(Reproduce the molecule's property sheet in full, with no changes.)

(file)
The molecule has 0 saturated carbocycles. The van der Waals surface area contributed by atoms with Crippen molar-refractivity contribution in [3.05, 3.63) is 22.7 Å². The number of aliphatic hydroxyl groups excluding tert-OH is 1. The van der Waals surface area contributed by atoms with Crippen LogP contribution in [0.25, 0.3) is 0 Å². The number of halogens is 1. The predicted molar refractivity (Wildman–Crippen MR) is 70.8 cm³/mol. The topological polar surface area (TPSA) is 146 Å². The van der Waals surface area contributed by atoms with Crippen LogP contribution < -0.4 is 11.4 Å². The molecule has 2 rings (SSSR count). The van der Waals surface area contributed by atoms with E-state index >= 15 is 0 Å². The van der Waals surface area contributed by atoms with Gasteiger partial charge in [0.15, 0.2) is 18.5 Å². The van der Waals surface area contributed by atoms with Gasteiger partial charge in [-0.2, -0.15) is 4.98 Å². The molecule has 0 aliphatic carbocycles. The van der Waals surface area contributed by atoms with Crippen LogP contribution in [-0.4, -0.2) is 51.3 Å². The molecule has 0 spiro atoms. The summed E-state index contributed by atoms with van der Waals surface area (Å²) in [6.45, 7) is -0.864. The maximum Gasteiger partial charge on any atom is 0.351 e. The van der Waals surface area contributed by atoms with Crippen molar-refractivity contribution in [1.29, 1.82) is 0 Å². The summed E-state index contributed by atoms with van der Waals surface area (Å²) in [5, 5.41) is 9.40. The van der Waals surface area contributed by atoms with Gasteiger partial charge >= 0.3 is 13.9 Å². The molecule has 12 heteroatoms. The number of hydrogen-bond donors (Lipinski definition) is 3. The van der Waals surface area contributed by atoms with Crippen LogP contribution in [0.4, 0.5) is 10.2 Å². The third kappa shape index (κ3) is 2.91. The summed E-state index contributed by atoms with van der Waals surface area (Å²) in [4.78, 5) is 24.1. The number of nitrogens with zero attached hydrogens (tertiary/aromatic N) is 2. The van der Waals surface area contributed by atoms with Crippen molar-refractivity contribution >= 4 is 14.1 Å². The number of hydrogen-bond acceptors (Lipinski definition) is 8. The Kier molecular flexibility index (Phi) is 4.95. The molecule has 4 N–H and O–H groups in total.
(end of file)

The molecule has 0 saturated carbocycles. The van der Waals surface area contributed by atoms with Crippen molar-refractivity contribution in [3.05, 3.63) is 22.7 Å². The number of aliphatic hydroxyl groups excluding tert-OH is 1. The van der Waals surface area contributed by atoms with Crippen LogP contribution in [0.25, 0.3) is 0 Å². The number of halogens is 1. The predicted molar refractivity (Wildman–Crippen MR) is 70.8 cm³/mol. The topological polar surface area (TPSA) is 146 Å². The van der Waals surface area contributed by atoms with Crippen LogP contribution < -0.4 is 11.4 Å². The molecule has 2 rings (SSSR count). The van der Waals surface area contributed by atoms with E-state index >= 15 is 0 Å². The van der Waals surface area contributed by atoms with Gasteiger partial charge in [0.15, 0.2) is 18.5 Å². The van der Waals surface area contributed by atoms with Gasteiger partial charge in [-0.2, -0.15) is 4.98 Å². The molecule has 0 aliphatic carbocycles. The van der Waals surface area contributed by atoms with Crippen LogP contribution in [-0.4, -0.2) is 51.3 Å². The molecule has 0 spiro atoms. The summed E-state index contributed by atoms with van der Waals surface area (Å²) in [6.45, 7) is -0.864. The maximum Gasteiger partial charge on any atom is 0.351 e. The van der Waals surface area contributed by atoms with Crippen molar-refractivity contribution in [1.29, 1.82) is 0 Å². The summed E-state index contributed by atoms with van der Waals surface area (Å²) in [5, 5.41) is 9.40. The van der Waals surface area contributed by atoms with Gasteiger partial charge >= 0.3 is 13.9 Å². The molecule has 12 heteroatoms. The number of hydrogen-bond donors (Lipinski definition) is 3. The van der Waals surface area contributed by atoms with Crippen LogP contribution in [0.4, 0.5) is 10.2 Å². The third kappa shape index (κ3) is 2.91. The summed E-state index contributed by atoms with van der Waals surface area (Å²) in [4.78, 5) is 24.1. The number of nitrogens with zero attached hydrogens (tertiary/aromatic N) is 2. The van der Waals surface area contributed by atoms with Crippen molar-refractivity contribution >= 4 is 14.1 Å². The number of hydrogen-bond acceptors (Lipinski definition) is 8. The Kier molecular flexibility index (Phi) is 4.95. The molecule has 4 N–H and O–H groups in total.